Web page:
Hellisheidi (Hellisheiði) Power Plant

Hellisheidi (Hellisheiði) Power Plant

Hellisheidi is a lava-clad plateau separating the capital from the southern lowlands, Iceland’s most important farming area. 

The heath is covered with many layers of lava, the youngest about 1000 years old. 

As you cross them, notice the row of cairns snaking into the distance – they marked the original horse trail across the plateau before the road was built. 

You'll also notice columns of steam and a network of pipes as the futuristic Hellisheidi Power Plant comes into view. Over 90% of houses in Iceland and 99% of Reykjavik homes are heated by geothermal water and those interested in learning more about the processes involved in harnessing it can visit the power station.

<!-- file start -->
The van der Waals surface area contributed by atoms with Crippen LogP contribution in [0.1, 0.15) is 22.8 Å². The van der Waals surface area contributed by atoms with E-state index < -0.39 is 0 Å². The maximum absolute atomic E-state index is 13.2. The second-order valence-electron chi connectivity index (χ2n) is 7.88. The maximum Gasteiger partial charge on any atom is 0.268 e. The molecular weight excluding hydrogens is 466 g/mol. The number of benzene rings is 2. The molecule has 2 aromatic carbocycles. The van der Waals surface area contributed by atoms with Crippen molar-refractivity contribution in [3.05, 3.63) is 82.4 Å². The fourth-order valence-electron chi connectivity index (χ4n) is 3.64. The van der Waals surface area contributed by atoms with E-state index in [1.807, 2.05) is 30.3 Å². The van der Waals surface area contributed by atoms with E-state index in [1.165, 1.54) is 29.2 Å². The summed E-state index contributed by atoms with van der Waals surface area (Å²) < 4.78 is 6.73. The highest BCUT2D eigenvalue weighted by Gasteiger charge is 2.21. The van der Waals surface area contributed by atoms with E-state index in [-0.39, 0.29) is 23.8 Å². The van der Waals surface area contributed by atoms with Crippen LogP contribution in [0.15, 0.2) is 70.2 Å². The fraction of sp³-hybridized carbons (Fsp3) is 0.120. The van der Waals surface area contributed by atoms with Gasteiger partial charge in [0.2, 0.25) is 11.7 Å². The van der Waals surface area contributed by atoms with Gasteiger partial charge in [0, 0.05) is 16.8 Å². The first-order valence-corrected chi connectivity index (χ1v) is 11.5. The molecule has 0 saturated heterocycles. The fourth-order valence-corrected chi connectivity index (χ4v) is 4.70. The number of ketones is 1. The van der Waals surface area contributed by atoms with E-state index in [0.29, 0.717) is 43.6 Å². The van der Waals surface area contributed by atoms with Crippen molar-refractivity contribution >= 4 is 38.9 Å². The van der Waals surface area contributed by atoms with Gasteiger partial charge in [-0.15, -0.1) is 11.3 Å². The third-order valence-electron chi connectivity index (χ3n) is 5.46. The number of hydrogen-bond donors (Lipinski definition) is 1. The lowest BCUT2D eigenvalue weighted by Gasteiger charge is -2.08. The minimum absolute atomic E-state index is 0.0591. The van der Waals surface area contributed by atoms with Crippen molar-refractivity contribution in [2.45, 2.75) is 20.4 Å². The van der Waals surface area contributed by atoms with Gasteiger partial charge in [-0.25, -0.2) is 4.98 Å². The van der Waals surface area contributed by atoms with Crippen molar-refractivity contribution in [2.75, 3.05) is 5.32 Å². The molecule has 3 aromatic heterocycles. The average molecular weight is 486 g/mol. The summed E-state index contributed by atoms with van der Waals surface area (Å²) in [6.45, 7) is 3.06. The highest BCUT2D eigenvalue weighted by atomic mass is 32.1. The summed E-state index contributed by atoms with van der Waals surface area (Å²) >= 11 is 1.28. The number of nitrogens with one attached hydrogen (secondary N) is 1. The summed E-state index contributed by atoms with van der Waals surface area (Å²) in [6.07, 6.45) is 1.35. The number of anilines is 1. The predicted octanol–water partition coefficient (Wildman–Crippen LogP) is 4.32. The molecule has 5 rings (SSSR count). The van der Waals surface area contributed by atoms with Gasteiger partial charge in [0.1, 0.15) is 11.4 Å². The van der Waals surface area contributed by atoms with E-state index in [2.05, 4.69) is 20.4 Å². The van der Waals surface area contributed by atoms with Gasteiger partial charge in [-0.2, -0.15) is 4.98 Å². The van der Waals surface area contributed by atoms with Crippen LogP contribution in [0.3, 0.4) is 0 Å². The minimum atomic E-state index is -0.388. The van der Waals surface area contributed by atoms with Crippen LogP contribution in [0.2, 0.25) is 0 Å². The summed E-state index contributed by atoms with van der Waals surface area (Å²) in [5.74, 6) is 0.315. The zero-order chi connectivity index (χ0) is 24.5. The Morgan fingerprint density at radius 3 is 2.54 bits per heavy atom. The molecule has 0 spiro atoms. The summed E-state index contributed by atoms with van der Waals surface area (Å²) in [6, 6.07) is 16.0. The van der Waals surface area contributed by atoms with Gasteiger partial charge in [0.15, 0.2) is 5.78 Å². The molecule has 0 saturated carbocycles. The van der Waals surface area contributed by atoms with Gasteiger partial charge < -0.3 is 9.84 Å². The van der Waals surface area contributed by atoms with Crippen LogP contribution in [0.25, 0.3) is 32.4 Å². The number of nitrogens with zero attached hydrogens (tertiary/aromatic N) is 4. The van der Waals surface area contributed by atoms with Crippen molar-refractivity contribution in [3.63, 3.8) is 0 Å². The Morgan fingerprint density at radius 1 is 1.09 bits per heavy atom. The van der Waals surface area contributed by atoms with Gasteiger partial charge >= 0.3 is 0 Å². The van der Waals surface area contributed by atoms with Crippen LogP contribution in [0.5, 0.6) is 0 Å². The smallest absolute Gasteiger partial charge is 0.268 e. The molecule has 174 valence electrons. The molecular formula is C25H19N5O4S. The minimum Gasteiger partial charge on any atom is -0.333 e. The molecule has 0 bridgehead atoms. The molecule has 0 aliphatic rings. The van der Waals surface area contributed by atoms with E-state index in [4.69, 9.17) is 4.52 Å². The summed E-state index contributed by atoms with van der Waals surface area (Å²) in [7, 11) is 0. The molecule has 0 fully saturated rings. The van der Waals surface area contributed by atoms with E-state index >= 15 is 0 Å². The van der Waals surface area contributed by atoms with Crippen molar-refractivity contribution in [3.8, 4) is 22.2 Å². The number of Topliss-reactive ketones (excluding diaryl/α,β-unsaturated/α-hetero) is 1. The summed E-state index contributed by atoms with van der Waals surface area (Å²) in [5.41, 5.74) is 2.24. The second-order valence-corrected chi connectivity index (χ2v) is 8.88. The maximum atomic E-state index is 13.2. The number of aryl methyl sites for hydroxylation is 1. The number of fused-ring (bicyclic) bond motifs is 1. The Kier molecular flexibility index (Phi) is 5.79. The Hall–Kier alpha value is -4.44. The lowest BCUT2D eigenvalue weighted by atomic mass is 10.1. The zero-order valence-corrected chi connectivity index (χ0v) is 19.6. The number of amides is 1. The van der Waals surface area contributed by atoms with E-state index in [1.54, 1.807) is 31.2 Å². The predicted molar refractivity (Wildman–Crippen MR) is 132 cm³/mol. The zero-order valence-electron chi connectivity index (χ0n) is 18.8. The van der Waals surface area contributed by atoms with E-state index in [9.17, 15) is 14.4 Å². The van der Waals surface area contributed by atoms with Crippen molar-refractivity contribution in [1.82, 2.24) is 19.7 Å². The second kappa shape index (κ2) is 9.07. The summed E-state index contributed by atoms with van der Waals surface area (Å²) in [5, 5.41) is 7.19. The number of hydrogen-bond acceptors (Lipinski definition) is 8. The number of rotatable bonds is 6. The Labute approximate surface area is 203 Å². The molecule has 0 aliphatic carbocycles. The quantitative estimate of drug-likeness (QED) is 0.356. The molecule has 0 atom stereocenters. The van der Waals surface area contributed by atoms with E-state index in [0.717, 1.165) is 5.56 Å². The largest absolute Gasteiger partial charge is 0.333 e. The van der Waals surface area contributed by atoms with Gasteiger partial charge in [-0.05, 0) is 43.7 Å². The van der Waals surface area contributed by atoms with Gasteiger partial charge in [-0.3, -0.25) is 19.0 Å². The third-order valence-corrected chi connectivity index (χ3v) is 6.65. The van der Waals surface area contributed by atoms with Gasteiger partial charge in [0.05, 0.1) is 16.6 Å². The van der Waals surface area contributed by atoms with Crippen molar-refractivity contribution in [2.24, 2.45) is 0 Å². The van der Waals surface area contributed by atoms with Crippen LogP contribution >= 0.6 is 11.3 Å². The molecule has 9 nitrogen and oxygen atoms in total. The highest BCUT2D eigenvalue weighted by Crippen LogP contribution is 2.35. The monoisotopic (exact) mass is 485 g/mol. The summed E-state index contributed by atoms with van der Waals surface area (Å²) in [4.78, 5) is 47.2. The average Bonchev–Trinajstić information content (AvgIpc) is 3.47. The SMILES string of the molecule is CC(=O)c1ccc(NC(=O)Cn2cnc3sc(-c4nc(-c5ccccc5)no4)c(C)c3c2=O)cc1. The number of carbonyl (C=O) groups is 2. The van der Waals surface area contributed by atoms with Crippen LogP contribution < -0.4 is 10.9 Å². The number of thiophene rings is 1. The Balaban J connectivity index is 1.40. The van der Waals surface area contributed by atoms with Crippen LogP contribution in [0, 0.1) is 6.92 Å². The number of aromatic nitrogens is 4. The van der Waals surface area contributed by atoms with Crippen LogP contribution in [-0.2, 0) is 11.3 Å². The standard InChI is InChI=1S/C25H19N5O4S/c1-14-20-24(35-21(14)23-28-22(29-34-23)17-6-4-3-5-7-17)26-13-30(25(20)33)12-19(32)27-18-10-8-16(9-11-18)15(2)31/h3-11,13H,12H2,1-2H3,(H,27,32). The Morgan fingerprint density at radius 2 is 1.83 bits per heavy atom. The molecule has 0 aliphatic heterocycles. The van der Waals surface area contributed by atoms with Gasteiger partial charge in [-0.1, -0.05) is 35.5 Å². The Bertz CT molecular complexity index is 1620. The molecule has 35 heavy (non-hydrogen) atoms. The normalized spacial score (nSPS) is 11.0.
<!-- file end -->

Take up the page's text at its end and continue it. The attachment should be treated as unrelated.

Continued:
Owned by ON Power, the plant generates 303 MW of electricity from 7 turbines and produces 133 MW of hot water. 

The process is renewable and run-off water is injected back into the bedrock. 

Inside the power plant, visitors can see the turbines, watch a short film explaining the process and try out an earthquake simulator. 

There is a small entrance fee. 

Toilets and a cafe are on site.